The last major challenges to the state monopoly on the use of force occurred with the marches of the miners from the Jiu Valley to the capital in 1990-1991. As smaller outbreaks of violence in 1997 and 1999 indicated, the Jiu miners still constitute a potential veto power of some kind. Indirectly, the successor organizations to the notorious Securitate seem to be reticent regarding political control and public accountability. Conversely, the army is no longer a potential veto power, despite deficits in civil-military control. By historical tradition, the Romanian concept of the nation is defined strongly in ethnic terms. A civic concept including the strong Hungarian and Roma minorities has thus far failed to find acceptance beyond formal legal texts. The initiation of a Roma Inclusion Plan is a positive action to counter widespread stereotypes and practices of discrimination.
The Romanian Constitution provides the normal guarantees of liberal constitutionalism and defines the nation in ethnic terms (“national sovereignty resides with the Romanian people”). Support for nationalist-extremist, openly anti-Semitic and xenophobic parties and movements indicates that public perceptions of citizenship may be disharmonious with the constitutional stipulations. However, the state’s constitution and the official citizenship are not directly challenged. Rather, political rhetoric and day-to-day practice deviate substantially from legal concepts of the nation and civil rights.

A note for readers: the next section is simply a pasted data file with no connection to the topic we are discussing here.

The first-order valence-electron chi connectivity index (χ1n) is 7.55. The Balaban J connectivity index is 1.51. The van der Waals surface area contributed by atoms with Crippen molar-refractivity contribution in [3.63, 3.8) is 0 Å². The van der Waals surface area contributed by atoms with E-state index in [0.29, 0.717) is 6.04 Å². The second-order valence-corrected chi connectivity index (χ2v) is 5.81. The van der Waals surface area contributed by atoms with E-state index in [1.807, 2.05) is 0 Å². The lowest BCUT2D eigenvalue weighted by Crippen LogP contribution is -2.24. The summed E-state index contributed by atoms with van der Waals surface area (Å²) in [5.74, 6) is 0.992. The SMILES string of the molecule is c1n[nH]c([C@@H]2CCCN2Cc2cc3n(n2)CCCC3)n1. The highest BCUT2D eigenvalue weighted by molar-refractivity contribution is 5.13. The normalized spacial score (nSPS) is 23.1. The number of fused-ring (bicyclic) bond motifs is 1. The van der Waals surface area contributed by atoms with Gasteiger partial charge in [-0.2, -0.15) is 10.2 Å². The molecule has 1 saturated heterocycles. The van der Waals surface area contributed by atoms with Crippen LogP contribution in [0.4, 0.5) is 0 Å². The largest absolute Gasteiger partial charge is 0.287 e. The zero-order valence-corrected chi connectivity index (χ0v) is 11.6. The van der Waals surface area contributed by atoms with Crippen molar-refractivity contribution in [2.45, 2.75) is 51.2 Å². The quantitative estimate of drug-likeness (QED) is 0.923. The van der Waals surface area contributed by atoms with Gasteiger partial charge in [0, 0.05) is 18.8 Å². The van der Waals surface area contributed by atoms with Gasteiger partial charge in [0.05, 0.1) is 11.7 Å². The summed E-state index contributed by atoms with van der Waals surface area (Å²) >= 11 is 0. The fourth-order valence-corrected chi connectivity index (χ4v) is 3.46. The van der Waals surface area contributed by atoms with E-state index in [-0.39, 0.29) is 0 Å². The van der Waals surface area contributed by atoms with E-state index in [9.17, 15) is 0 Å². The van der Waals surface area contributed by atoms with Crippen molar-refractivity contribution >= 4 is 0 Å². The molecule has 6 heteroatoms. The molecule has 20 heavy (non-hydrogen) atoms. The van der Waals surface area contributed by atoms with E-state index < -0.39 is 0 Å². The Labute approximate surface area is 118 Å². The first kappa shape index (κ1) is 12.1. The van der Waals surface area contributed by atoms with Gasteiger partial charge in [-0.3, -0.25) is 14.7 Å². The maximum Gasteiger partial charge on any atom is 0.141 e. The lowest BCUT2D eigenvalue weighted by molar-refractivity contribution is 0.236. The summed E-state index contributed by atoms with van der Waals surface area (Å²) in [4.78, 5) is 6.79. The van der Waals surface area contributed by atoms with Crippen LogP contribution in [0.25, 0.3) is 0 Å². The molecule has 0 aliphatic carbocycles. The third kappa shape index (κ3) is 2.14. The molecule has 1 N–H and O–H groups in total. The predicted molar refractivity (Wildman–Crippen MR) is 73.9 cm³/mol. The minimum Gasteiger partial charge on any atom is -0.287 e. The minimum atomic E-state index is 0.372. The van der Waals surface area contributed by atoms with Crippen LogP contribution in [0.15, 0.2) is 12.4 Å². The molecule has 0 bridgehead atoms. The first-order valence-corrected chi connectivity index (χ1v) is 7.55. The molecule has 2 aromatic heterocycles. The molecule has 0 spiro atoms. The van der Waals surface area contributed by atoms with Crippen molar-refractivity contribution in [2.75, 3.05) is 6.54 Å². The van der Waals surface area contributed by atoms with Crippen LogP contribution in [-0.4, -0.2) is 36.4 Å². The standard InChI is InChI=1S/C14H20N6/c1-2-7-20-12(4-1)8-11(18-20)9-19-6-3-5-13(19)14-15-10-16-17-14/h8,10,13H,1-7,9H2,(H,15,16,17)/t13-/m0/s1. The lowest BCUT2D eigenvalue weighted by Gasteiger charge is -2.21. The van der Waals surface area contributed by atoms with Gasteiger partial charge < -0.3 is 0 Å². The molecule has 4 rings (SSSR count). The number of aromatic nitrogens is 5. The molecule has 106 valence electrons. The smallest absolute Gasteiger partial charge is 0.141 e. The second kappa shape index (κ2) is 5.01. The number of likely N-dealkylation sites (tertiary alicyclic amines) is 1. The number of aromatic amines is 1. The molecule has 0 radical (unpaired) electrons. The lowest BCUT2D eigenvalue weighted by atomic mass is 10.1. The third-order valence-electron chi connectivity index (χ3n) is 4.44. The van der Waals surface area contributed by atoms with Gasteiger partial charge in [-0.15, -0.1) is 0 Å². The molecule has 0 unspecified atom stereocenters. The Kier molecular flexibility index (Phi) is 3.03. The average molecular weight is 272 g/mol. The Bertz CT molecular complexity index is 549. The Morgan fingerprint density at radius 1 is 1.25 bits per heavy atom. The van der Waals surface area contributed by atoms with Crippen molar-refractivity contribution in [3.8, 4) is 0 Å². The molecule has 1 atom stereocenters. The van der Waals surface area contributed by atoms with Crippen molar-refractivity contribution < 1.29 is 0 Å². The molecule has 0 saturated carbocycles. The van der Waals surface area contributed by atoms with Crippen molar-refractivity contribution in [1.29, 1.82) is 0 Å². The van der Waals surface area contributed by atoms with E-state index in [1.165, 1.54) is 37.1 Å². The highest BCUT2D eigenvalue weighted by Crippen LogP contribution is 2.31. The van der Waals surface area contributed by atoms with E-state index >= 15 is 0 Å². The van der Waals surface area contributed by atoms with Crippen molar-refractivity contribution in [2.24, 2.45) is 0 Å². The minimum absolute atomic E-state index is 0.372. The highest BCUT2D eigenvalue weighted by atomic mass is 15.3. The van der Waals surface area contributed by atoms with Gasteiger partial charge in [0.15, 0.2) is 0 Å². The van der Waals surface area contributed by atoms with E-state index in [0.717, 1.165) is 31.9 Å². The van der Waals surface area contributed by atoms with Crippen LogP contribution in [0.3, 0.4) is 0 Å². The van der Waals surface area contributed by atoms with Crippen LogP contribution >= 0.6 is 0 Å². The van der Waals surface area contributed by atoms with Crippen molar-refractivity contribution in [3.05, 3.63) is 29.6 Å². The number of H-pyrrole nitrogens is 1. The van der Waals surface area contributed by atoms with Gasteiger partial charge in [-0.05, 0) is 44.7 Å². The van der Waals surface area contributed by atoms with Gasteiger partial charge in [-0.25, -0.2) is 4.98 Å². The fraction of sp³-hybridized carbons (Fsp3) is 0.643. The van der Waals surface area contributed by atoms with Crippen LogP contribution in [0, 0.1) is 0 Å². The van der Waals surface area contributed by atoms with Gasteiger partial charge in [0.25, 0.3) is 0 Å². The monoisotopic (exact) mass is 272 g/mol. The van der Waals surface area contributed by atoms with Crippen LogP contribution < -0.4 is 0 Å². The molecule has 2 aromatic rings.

Romania has no law on religions, but, apart from the “national” Orthodox Church, fifteen churches have been recognized as “official” religious associations. Since the end of communism, the Orthodox Church is again independent from politics and conversely religious dogma has no impact on state policy-making. The introduction, during the Constantinescu administration, of mandatory religious education in primary and secondary schools has not been subject to much debate, and nor has it made much practical difference since compliance is mostly formal. However, recent conflicts indicate that the separation of state and religion is not absolute. Nevertheless, the Romanian Orthodox Church’s insistence to be recognized as the privileged denomination blocked a new law on religions for more than five years since 1999. Up until then, the 1948 law on religious domination remained valid and allowed for substantial state control.